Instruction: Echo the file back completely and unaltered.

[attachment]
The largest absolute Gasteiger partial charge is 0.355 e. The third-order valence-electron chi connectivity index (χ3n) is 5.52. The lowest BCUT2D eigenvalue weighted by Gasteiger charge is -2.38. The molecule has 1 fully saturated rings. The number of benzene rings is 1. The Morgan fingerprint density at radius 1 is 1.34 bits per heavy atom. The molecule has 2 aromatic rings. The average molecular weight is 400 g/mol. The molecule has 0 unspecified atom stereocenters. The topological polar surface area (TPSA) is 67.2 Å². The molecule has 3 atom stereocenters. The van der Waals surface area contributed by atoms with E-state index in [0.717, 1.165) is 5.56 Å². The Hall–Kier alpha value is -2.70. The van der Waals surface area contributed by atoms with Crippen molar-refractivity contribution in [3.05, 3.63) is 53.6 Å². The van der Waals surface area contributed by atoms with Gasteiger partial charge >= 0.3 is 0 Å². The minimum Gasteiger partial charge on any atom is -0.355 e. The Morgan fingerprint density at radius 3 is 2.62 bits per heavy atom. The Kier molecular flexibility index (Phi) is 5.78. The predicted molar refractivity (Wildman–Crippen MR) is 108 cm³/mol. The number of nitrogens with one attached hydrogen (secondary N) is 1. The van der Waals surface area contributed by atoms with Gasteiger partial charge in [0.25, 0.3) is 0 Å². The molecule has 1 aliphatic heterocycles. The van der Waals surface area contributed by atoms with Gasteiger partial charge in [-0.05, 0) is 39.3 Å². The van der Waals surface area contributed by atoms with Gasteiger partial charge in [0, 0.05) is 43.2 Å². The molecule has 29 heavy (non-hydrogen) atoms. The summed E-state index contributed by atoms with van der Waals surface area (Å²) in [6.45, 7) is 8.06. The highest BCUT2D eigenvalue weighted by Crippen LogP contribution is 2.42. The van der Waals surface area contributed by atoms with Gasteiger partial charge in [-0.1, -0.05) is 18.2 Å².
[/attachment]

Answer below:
The largest absolute Gasteiger partial charge is 0.355 e. The third-order valence-electron chi connectivity index (χ3n) is 5.52. The lowest BCUT2D eigenvalue weighted by Gasteiger charge is -2.38. The molecule has 1 fully saturated rings. The number of benzene rings is 1. The Morgan fingerprint density at radius 1 is 1.34 bits per heavy atom. The molecule has 2 aromatic rings. The average molecular weight is 400 g/mol. The molecule has 0 unspecified atom stereocenters. The topological polar surface area (TPSA) is 67.2 Å². The molecule has 3 atom stereocenters. The van der Waals surface area contributed by atoms with E-state index in [0.717, 1.165) is 5.56 Å². The Hall–Kier alpha value is -2.70. The van der Waals surface area contributed by atoms with Crippen molar-refractivity contribution in [3.05, 3.63) is 53.6 Å². The van der Waals surface area contributed by atoms with Gasteiger partial charge >= 0.3 is 0 Å². The minimum Gasteiger partial charge on any atom is -0.355 e. The Morgan fingerprint density at radius 3 is 2.62 bits per heavy atom. The Kier molecular flexibility index (Phi) is 5.78. The predicted molar refractivity (Wildman–Crippen MR) is 108 cm³/mol. The number of nitrogens with one attached hydrogen (secondary N) is 1. The van der Waals surface area contributed by atoms with Gasteiger partial charge in [0.25, 0.3) is 0 Å². The molecule has 1 aliphatic heterocycles. The van der Waals surface area contributed by atoms with Gasteiger partial charge in [-0.05, 0) is 39.3 Å². The van der Waals surface area contributed by atoms with Gasteiger partial charge in [0, 0.05) is 43.2 Å². The molecule has 29 heavy (non-hydrogen) atoms. The summed E-state index contributed by atoms with van der Waals surface area (Å²) in [6.45, 7) is 8.06. The highest BCUT2D eigenvalue weighted by Crippen LogP contribution is 2.42. The van der Waals surface area contributed by atoms with Gasteiger partial charge in [-0.1, -0.05) is 18.2 Å².